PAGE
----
Tale expands beyond traditional poker world
Major media outlets, including ESPN, The Ringer, and CNBC, have picked up the story of alleged cheating by California poker pro Mike Postle for over a year in poker cash games streamed by Sacramento’s Stones Gambling Hall.
The increased public attention adds weight and urgency to the developing situation, which has also seen Stones suspend its “Stones Live” streams while announcing an internal investigation into the situation.
he may have profited over $800/hour during the streamed $1/$3 and $5/$5 cash games
Postle, a Mississippi native and current California resident, is a veteran gambler who stands widely accused of obtaining knowledge of his tablemates’ hole cards. Postle’s collective profits in the streamed games were as much as $300,000. Numerous elite pros examined complaints made public by a former player and commentator in the streamed games.
The poker pros determined that Postle’s “correct play” frequency and overall profits diverged wildly from what even the best pros could expect.
One summation posted on a prominent forum calculated Postle’s livestreamed sessions, indicating he may have profited over $800/hour during the streamed $1/$3 and $5/$5 cash games.
Postle blasted on prime time
ESPN became the first mainstream outlet to visit the Postle tale with a prominent SportsCenter segment that was over three minutes long. Late-night SportsCenter host Scott Van Pelt, in his “One Big Thing” segment, boiled down the allegations to basic concerns any non-poker-playing layman could understand.
“If a guy were able to cheat his way to six-figure gains playing cards and it goes solved by a bunch of poker sleuths on the internet, is that a story that interests you? Because it did me,” Van Pelt said.
The well-known SportsCenter host also wondered why such a super-successful pro would play small stakes in a modest poker hall. Such skill, he noted, would serve him well in some of the richest games on the planet just hours away.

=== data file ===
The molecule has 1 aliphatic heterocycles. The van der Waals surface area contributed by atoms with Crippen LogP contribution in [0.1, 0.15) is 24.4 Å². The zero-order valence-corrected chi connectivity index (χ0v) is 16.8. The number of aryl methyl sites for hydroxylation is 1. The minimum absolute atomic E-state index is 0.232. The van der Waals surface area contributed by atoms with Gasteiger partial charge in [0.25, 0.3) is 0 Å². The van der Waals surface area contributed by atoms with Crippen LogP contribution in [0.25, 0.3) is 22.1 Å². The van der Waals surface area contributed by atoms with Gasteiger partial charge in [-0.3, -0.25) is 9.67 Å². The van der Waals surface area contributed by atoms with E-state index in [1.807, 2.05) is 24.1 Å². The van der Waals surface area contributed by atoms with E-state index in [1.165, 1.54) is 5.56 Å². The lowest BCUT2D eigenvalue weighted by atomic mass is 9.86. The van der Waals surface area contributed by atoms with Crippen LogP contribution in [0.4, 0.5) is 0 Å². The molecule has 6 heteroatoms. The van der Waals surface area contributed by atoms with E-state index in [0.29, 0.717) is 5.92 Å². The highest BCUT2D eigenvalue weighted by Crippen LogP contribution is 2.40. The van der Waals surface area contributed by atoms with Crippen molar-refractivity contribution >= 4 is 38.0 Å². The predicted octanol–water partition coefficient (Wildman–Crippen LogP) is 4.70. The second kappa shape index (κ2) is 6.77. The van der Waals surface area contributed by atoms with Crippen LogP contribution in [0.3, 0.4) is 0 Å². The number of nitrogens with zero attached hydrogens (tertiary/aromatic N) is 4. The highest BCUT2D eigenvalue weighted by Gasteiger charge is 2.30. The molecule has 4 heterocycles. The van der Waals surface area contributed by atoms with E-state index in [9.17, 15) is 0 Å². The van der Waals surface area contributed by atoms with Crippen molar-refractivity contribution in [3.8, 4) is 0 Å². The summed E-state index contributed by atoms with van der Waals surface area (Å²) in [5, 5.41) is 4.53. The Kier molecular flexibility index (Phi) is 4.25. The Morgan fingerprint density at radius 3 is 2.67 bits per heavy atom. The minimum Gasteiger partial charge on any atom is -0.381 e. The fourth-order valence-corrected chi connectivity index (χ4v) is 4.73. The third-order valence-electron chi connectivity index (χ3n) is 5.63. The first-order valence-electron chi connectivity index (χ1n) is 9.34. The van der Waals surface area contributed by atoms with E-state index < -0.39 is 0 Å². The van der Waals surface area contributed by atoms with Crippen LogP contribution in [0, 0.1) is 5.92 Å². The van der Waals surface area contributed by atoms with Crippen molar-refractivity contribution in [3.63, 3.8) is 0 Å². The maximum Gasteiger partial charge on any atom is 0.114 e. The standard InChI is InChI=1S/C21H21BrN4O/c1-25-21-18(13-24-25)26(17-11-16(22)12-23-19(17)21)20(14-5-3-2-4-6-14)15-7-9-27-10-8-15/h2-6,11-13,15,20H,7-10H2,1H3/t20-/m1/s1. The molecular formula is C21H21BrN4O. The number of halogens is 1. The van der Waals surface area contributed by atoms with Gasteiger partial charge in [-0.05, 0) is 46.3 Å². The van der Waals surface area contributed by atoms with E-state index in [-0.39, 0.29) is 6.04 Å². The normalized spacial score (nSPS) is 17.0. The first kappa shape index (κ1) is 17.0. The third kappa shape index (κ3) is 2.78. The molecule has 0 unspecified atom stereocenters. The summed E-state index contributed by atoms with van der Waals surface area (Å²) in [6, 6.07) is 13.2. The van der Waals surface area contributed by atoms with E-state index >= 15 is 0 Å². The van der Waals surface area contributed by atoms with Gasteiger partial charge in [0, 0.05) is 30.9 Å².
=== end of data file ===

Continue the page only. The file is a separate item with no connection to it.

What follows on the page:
The feature-length read begins with a suspect hand from one of Postle’s most profitable sessions
At least two other large mainstream outlets visited the Postle saga as well. Soon after ESPN’s take, prominent sports blog The Ringer offered a deeper, more personal take. The feature-length read begins with a suspect hand from one of Postle’s most profitable sessions, then leads readers to an inevitable conclusion: Postle cheated.
Then came CNBC. The network’s summary offered little new, but it appeared on a generalized news outlet, one not dedicated to sports and other pastimes.
Postle appears on Matusow podcast
Meanwhile, Postle has declined to respond to most outlets, including CNBC. However, he did accept an invitation from veteran poker pro Mike Matusow to appear on Matusow’s “Mike the Mouth” show.
Matusow aired one-hour interview segments on consecutive nights, but received widespread poker-world criticism for his lack of diligence and preparation in conducting the interview.
Instead, Matusow (who is believed to be a long-time poker acquaintance of Postle) offered what listeners described as a rambling screed, allowing Postle to serve up a tale of personal woe that lacked any direct “I did not cheat” statement.
comparing the allegations against Postle to supposedly unfair attacks made against US President Donald Trump
Matusow admitted looking at only a couple of the suspect hands involving Postle, though the strongest claims require large-scale aggregation. He also went on tangential screeds, comparing the allegations against Postle to supposedly unfair attacks made against US President Donald Trump, who Matusow avidly supports.
Interest continues to swell as internet sleuths pursue a true smoking gun, meaning definitive proof of Postle’s cheating in any single hand. Most theories involve the help of one or more co-conspirators in the employ of Stones and who were part of the livestream production team. That potential legal exposure hastened Stones’ reopening of its investigation into the alleged cheating after finding nothing earlier this year.